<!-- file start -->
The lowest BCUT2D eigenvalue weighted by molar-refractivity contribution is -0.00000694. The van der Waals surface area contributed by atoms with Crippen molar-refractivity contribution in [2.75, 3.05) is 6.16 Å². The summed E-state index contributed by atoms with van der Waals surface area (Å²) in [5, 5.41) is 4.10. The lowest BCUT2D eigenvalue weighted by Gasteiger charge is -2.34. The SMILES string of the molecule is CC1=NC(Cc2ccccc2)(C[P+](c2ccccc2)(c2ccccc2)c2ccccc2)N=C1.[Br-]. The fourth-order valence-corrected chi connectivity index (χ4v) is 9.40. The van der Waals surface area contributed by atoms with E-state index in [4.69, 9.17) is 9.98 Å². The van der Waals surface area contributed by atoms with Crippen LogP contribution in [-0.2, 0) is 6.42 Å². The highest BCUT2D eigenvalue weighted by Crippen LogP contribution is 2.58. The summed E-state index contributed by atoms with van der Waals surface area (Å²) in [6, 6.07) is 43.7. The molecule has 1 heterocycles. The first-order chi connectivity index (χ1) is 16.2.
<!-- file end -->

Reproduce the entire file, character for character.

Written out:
The lowest BCUT2D eigenvalue weighted by molar-refractivity contribution is -0.00000694. The van der Waals surface area contributed by atoms with Crippen molar-refractivity contribution in [2.75, 3.05) is 6.16 Å². The summed E-state index contributed by atoms with van der Waals surface area (Å²) in [5, 5.41) is 4.10. The lowest BCUT2D eigenvalue weighted by Gasteiger charge is -2.34. The SMILES string of the molecule is CC1=NC(Cc2ccccc2)(C[P+](c2ccccc2)(c2ccccc2)c2ccccc2)N=C1.[Br-]. The fourth-order valence-corrected chi connectivity index (χ4v) is 9.40. The van der Waals surface area contributed by atoms with E-state index in [4.69, 9.17) is 9.98 Å². The van der Waals surface area contributed by atoms with Crippen LogP contribution in [-0.2, 0) is 6.42 Å². The highest BCUT2D eigenvalue weighted by Crippen LogP contribution is 2.58. The summed E-state index contributed by atoms with van der Waals surface area (Å²) in [6, 6.07) is 43.7. The molecule has 1 heterocycles. The first-order chi connectivity index (χ1) is 16.2.